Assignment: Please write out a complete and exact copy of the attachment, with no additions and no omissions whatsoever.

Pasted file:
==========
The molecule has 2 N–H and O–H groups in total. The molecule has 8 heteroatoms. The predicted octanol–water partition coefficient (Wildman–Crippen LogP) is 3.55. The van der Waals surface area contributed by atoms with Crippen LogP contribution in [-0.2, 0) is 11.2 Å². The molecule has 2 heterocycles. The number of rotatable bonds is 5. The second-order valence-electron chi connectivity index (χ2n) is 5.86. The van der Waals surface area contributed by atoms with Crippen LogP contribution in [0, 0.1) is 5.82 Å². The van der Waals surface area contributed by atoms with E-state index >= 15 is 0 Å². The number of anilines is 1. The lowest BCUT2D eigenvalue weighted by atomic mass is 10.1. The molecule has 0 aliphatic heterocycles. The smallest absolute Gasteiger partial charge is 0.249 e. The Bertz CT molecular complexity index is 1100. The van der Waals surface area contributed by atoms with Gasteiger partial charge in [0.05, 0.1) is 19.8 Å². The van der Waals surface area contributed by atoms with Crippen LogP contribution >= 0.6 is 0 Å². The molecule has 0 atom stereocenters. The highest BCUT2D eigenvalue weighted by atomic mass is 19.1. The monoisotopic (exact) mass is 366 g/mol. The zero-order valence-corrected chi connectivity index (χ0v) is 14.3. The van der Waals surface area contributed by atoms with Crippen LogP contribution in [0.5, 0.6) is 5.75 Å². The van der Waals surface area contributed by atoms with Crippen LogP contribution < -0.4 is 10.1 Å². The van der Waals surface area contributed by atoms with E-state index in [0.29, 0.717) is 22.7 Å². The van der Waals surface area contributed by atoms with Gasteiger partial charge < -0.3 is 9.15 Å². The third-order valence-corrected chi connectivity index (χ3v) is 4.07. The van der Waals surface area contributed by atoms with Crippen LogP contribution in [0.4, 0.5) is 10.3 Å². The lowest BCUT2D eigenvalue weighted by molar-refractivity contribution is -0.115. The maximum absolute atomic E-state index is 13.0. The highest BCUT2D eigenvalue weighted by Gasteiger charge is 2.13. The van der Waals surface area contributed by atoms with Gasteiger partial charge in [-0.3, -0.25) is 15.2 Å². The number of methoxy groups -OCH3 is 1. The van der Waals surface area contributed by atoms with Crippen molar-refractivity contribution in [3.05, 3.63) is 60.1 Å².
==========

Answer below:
The molecule has 2 N–H and O–H groups in total. The molecule has 8 heteroatoms. The predicted octanol–water partition coefficient (Wildman–Crippen LogP) is 3.55. The van der Waals surface area contributed by atoms with Crippen LogP contribution in [-0.2, 0) is 11.2 Å². The molecule has 2 heterocycles. The number of rotatable bonds is 5. The second-order valence-electron chi connectivity index (χ2n) is 5.86. The van der Waals surface area contributed by atoms with Crippen LogP contribution in [0, 0.1) is 5.82 Å². The van der Waals surface area contributed by atoms with E-state index >= 15 is 0 Å². The number of anilines is 1. The lowest BCUT2D eigenvalue weighted by atomic mass is 10.1. The molecule has 0 aliphatic heterocycles. The smallest absolute Gasteiger partial charge is 0.249 e. The Bertz CT molecular complexity index is 1100. The van der Waals surface area contributed by atoms with Gasteiger partial charge in [0.05, 0.1) is 19.8 Å². The van der Waals surface area contributed by atoms with Crippen LogP contribution >= 0.6 is 0 Å². The molecule has 0 atom stereocenters. The highest BCUT2D eigenvalue weighted by atomic mass is 19.1. The monoisotopic (exact) mass is 366 g/mol. The zero-order valence-corrected chi connectivity index (χ0v) is 14.3. The van der Waals surface area contributed by atoms with Crippen LogP contribution in [0.5, 0.6) is 5.75 Å². The van der Waals surface area contributed by atoms with Crippen LogP contribution < -0.4 is 10.1 Å². The van der Waals surface area contributed by atoms with E-state index in [0.29, 0.717) is 22.7 Å². The van der Waals surface area contributed by atoms with Gasteiger partial charge < -0.3 is 9.15 Å². The third-order valence-corrected chi connectivity index (χ3v) is 4.07. The van der Waals surface area contributed by atoms with Crippen LogP contribution in [0.4, 0.5) is 10.3 Å². The lowest BCUT2D eigenvalue weighted by molar-refractivity contribution is -0.115. The maximum absolute atomic E-state index is 13.0. The highest BCUT2D eigenvalue weighted by Gasteiger charge is 2.13. The van der Waals surface area contributed by atoms with Gasteiger partial charge in [-0.3, -0.25) is 15.2 Å². The number of methoxy groups -OCH3 is 1. The van der Waals surface area contributed by atoms with Crippen molar-refractivity contribution in [3.05, 3.63) is 60.1 Å².